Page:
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Thursday, May 06, 2021

Lok Sabha passes Transgender Persons Bill with 27 changes

The Transgender Persons (Protection of Rights) Bill, 2016, was passed with 27 amendments introduced by the government. The amendments suggested by Opposition members were rejected.

Written by Shalini Nair , Deeptiman Tiwary | New Delhi |
Updated: December 18, 2018 4:22:44 am
Trangender bill, parliament session, parliament winter session, debate over transgender bill, definition of transgender, kakali ghosh dastidar, indian express The Bill was first introduced in the Lok Sabha in August 2016, following which it was sent to a 31-member parliamentary standing committee. (AP Photo/Representational)

THE LOK Sabha passed the Bill to give transgender persons equal rights and protection under law through a voice vote on Monday, even as Opposition parties continued to create a ruckus in the House over the Rafale deal and Cauvery dispute.

The Transgender Persons (Protection of Rights) Bill, 2016, was passed with 27 amendments introduced by the government. The amendments suggested by Opposition members were rejected.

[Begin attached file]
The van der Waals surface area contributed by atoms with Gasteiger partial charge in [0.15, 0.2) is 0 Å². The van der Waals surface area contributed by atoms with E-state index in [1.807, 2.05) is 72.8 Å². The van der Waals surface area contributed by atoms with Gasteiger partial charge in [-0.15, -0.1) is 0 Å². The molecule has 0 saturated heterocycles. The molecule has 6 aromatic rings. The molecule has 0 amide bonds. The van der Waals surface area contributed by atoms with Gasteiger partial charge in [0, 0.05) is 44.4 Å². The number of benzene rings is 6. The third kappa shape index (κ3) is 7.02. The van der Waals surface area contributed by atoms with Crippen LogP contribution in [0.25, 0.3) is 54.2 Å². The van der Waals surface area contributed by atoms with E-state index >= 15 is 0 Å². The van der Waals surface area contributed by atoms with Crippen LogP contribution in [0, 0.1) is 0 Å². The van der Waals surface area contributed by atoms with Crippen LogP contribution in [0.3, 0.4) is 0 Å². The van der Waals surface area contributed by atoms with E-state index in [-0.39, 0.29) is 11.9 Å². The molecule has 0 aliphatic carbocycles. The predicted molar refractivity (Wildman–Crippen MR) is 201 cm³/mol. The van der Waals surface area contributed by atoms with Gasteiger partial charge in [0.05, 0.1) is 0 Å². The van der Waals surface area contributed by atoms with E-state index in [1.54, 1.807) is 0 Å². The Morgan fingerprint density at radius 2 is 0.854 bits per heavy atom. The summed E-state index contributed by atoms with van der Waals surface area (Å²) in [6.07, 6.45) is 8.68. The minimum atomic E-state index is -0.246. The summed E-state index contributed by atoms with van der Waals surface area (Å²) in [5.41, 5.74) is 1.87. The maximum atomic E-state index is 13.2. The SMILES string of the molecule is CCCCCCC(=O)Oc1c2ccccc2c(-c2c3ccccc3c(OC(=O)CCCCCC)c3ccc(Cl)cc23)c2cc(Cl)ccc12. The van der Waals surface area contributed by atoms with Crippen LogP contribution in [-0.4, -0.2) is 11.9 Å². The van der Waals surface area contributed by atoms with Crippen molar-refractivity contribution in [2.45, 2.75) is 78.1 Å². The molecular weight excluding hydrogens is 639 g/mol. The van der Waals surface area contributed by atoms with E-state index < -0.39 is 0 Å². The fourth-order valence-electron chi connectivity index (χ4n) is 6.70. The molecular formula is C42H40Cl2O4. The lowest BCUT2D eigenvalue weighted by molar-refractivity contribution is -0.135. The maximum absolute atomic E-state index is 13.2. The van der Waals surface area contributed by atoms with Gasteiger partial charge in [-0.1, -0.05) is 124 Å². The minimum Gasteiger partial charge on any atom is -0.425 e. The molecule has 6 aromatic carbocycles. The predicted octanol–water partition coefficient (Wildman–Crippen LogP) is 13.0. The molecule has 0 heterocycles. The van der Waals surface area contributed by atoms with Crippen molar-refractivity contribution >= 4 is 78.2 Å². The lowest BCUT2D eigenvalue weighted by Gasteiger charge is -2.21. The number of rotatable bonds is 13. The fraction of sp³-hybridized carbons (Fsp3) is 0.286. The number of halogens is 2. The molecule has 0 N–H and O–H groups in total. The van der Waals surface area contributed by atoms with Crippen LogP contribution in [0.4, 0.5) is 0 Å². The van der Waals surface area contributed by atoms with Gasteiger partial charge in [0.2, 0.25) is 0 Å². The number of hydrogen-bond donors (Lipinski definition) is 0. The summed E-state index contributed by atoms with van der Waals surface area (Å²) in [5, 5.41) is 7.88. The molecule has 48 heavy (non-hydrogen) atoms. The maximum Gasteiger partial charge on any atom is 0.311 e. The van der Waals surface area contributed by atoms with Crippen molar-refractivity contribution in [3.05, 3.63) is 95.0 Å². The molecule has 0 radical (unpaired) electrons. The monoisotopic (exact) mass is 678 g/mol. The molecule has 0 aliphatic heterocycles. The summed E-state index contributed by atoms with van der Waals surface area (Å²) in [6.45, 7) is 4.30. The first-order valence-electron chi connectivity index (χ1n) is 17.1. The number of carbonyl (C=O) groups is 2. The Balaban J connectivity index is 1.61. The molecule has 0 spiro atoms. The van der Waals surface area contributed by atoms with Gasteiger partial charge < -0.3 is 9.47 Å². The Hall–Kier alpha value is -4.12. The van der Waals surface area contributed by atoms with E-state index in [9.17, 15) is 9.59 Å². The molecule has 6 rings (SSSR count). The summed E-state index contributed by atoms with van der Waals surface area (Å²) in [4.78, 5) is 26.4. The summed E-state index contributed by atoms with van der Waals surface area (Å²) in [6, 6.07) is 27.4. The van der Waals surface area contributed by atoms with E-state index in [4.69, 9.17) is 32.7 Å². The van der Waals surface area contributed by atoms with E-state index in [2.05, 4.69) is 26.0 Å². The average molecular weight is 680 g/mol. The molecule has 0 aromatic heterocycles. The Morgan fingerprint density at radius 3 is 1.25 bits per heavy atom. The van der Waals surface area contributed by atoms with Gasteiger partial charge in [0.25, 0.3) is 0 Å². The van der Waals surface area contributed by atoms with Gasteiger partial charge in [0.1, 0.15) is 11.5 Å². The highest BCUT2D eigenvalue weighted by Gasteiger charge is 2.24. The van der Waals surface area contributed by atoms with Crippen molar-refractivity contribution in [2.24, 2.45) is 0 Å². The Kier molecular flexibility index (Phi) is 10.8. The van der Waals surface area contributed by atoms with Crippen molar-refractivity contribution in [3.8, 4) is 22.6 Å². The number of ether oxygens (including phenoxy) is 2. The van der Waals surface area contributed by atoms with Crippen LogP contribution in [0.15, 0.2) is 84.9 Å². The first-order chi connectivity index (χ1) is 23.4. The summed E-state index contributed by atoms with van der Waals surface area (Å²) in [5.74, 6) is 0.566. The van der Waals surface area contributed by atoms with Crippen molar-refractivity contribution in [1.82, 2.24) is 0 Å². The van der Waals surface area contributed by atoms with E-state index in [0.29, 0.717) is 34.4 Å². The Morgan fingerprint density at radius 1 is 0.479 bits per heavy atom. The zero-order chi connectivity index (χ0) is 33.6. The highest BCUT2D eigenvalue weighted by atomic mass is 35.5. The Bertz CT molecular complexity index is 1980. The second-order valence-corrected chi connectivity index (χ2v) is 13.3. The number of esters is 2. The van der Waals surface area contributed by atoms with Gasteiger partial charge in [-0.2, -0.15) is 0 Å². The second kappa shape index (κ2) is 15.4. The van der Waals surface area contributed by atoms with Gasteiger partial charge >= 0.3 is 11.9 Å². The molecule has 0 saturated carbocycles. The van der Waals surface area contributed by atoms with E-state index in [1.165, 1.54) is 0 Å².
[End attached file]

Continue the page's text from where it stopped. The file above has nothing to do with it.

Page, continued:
Responding to the debate, Social Justice and Empowerment Minister Thawar Chand Gehlot said, “The Bill has been prepared after due discussion with all stakeholders. Work on the Bill has been going on since 2015. There was a private member’s Bill as well which has been discussed by Parliament. The Bill had gone to the standing committee, and as many as 27 amendments have been accepted by the government. Whatever other suggestions are there will be incorporated in the rules of the Act.”

Opposition members like Congress’s Shashi Tharoor, BJD’s Bhartruhari Mahtab and RSP’s N K Premachandran had suggested several amendments. They had objected to transgender persons not being defined properly and the Bill not having any provision for self-determination of gender.

The Bill was first introduced in the Lok Sabha in August 2016, following which it was sent to a 31-member parliamentary standing committee. The amendments passed on Monday include a change in the previous definition of transgender persons as “neither wholly female or wholly male”, which was criticised as being insensitive.

The new definition terms a transgender person as one “whose gender does not match the gender assigned to that person at birth and includes trans-men or trans-women, persons with intersex variations, gender-queers, and persons having socio-cultural identities such as kinnar, hijras, aravani and jogta”.

Several civil society groups of transgender, intersex, and gender nonconforming individuals have been vocal about their opposition to the Bill, which disregards many of their suggestions as also some of the crucial points raised by the standing committee report of July 2017. This includes the right of transgender persons to self-identification, instead of being certified by a district screening committee. The panel had also pointed out that the Bill is silent on granting reservations to transgender persons.